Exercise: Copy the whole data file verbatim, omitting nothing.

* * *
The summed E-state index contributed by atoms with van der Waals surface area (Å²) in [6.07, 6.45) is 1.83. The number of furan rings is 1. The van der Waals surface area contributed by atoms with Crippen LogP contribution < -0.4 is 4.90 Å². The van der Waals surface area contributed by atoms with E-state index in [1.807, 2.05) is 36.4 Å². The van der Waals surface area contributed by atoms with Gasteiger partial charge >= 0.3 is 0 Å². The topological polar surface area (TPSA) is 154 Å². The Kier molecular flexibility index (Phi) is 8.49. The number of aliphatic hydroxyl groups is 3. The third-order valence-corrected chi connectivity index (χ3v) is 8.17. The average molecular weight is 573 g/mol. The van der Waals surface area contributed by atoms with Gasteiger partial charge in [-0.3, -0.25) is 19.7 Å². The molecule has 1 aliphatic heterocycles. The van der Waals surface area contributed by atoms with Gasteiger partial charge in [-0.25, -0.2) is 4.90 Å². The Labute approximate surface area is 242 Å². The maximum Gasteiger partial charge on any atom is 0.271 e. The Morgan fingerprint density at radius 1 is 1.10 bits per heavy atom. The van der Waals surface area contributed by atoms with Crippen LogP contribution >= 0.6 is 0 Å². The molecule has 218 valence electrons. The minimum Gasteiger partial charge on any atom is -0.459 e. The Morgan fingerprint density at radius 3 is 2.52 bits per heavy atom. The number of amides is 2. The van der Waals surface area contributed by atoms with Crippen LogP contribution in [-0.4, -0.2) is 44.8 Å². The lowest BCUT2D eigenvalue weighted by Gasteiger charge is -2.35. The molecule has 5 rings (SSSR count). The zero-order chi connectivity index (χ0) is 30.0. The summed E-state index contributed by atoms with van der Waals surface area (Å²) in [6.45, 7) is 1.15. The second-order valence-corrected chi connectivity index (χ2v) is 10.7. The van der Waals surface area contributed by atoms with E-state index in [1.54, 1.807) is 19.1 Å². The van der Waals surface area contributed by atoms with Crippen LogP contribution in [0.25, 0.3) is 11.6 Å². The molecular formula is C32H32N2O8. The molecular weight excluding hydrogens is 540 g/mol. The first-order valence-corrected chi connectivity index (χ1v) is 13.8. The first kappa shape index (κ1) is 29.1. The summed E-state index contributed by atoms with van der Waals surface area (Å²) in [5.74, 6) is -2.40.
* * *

The summed E-state index contributed by atoms with van der Waals surface area (Å²) in [6.07, 6.45) is 1.83. The number of furan rings is 1. The van der Waals surface area contributed by atoms with Crippen LogP contribution < -0.4 is 4.90 Å². The van der Waals surface area contributed by atoms with E-state index in [1.807, 2.05) is 36.4 Å². The van der Waals surface area contributed by atoms with Gasteiger partial charge >= 0.3 is 0 Å². The topological polar surface area (TPSA) is 154 Å². The Kier molecular flexibility index (Phi) is 8.49. The number of aliphatic hydroxyl groups is 3. The third-order valence-corrected chi connectivity index (χ3v) is 8.17. The average molecular weight is 573 g/mol. The van der Waals surface area contributed by atoms with Gasteiger partial charge in [-0.3, -0.25) is 19.7 Å². The molecule has 1 aliphatic heterocycles. The van der Waals surface area contributed by atoms with Gasteiger partial charge in [-0.25, -0.2) is 4.90 Å². The Labute approximate surface area is 242 Å². The maximum Gasteiger partial charge on any atom is 0.271 e. The Morgan fingerprint density at radius 1 is 1.10 bits per heavy atom. The van der Waals surface area contributed by atoms with Crippen LogP contribution >= 0.6 is 0 Å². The molecule has 218 valence electrons. The minimum Gasteiger partial charge on any atom is -0.459 e. The Morgan fingerprint density at radius 3 is 2.52 bits per heavy atom. The number of amides is 2. The van der Waals surface area contributed by atoms with Crippen LogP contribution in [-0.4, -0.2) is 44.8 Å². The lowest BCUT2D eigenvalue weighted by Gasteiger charge is -2.35. The molecule has 5 rings (SSSR count). The zero-order chi connectivity index (χ0) is 30.0. The summed E-state index contributed by atoms with van der Waals surface area (Å²) in [6.45, 7) is 1.15. The second-order valence-corrected chi connectivity index (χ2v) is 10.7. The van der Waals surface area contributed by atoms with E-state index in [1.54, 1.807) is 19.1 Å². The van der Waals surface area contributed by atoms with Crippen LogP contribution in [0.25, 0.3) is 11.6 Å². The molecular formula is C32H32N2O8. The molecular weight excluding hydrogens is 540 g/mol. The first-order valence-corrected chi connectivity index (χ1v) is 13.8. The first kappa shape index (κ1) is 29.1. The summed E-state index contributed by atoms with van der Waals surface area (Å²) in [5.74, 6) is -2.40.